Journal Entry November 4 2021
I was conversing with a friend of mine (who is also a sculptor) about the full spectrum of emotions that an artist deals with daily. We were discussing Giacometti’s dark moods. I am not sure that our external environments are as much responsible for our agony or bliss as much as our internal terrain. My friend mentioned Giacometti’s small cold studio, and though some of us may see that as uncomfortable all of us have different degrees of what we perceive to be an agreeable and adequate space to work. We choose the environment where we will create where we will feed our emotions and translate our intensity, our spirit, our suffering, our temper and our ecstasy into physical manifestations. I mentioned to my friend that we all struggle with our own demons, as artist we are always trying to keep our appetite alive, sometimes to the degree of our own suffering. We need to manifest our sensations and in doing so we can hold on to them sometimes too long burning ourselves with our own passion. I often experience this in my own act of creation. The hunt for stimulus and ideas frequently leads to an expenditure of energy that feeds me for a period of time but if I linger too long I become exhausted.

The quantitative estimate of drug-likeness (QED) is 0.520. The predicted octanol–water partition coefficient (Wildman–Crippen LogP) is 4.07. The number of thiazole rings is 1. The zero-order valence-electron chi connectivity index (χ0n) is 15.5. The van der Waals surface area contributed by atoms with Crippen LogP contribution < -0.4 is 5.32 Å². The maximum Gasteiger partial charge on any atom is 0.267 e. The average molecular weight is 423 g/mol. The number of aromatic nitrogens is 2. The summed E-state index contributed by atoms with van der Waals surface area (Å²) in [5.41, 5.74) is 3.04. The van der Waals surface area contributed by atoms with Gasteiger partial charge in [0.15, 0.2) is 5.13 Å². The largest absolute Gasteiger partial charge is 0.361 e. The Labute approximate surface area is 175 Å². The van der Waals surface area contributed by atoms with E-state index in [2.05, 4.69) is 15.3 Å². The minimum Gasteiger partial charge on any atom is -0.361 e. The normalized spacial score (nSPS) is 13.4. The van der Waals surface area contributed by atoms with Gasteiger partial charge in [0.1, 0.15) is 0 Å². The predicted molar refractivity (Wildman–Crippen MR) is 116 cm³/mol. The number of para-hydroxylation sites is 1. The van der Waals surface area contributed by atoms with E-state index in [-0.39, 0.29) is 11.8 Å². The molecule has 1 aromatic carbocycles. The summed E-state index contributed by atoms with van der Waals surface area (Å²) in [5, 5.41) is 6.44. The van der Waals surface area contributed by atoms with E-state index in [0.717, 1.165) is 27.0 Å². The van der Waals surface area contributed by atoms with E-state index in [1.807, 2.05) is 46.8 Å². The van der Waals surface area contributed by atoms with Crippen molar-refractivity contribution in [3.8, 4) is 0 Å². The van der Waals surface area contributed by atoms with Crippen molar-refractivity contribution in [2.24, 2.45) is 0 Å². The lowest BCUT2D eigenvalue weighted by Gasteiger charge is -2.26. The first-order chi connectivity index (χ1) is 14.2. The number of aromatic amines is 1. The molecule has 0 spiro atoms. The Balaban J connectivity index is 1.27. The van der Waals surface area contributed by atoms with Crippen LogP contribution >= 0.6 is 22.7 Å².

Forgive my dramatic vernacular when I say that artist are suppose to be tormented to intense extremes. We want to feel the fire so we can sculpt or paint the smoldering yearning of our personal poetry. When we feel the sting or the pain we can inflame our expression and hopefully stand transparent after the act is complete. I believe our intention is for others to see through our smoke and find their own story.
Maybe some of us suffer, others meditate, some weep into their clay and others joyfully move their brush. But in the end it is the coalescing of a wide continuum of our temperament that always leads us back to our art. It is who we are, it is what we do. The road can be plagued with obstacles, as can any journey in life. It is a privilege to have the time and space to think about life and trace it upon our different mediums. It also an honor to have friends who are artist and bring topics like Giacometti’s dark moods into our conversation.
“Let this darkness be a bell tower.”
Photos © Estate of Alberto Giacometti
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